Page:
Even worse, most climate financing (74%) is loans and other non-grant instruments that must be repaid, by even the least-developed countries. Grants, concessional finance, insurance and forecast-based financing are more appropriate for fast and flexible disbursement but are inaccessible to most vulnerable groups. Gender-responsive climate finance increased from about US$80 million in 2010 to US$1.6 billion in 2019. However, more than three-quarters of the decade’s total public climate-development finance in Africa failed to consider gender.

Role for the AU

The AU could enhance continental responses by better addressing the intersectional impacts of climate change, gender and migration. Several AU frameworks focus separately on climate change and migration. These include the AU Climate Change and Resilient Development Strategy and Action Plan (2022 to 2032) and the Migration Policy Framework for Africa (2018 to 2030). While the action plan tries to mainstream gender considerations, it notes mobility only in the context of security.

Migration can deepen inequalities and expose women to new risks and vulnerabilities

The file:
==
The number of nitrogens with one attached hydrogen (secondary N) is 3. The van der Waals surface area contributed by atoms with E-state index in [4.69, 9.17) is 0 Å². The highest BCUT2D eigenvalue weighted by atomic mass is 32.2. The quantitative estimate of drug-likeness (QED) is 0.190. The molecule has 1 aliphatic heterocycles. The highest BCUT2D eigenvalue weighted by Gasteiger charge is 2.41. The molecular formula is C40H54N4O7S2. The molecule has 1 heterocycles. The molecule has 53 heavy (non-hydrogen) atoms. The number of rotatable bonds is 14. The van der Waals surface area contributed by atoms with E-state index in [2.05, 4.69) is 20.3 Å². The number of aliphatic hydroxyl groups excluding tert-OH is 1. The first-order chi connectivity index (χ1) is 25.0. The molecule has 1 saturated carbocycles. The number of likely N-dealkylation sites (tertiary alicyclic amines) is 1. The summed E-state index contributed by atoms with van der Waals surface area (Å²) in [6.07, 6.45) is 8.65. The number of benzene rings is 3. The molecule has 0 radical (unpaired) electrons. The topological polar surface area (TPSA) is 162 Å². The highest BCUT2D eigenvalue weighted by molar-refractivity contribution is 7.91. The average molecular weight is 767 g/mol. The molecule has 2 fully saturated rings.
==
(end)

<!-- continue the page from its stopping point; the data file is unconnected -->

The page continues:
The framework is largely gender-neutral and does not robustly address the nexus between climate change and mobility. The existing frameworks should be revised to include targeted policy interventions that consider the triple burden faced by African women or establish new instruments that reflect the nexus.

To be effective, efficient and sustainable, gender equality must be at the forefront of climate action. A closer interrogation of datasets that capture the myriad and complex gendered impacts of climate-induced migration is necessary. While the AU’s seventh migration forum was necessary to conceptualise responses and policy decisions, greater effort is needed to document and respond to the gendered climate impacts of this migration.

Failure to adequately include gender equality in regional and continental policies, interventions and financing will prove detrimental to urgently needed climate mitigation and adaptation efforts. Gender-neutral approaches ignore and exacerbate inequalities and undercut women’s contributions as powerful stakeholders and change agents.

Safe, orderly, voluntary and well-managed migration is an important strategy for women and vulnerable groups. Mobility solutions should avert and minimise forced displacement, harness the development potential of migration and protect women and children while they move. They should also provide them with access to skills and reduce their exposure to climate risks.

When women do not want to move, adaptation projects should protect them and ensure their circumstances are not adding to their vulnerability. Women should be active agents in developing solutions that build on their capabilities, knowledge and experiences.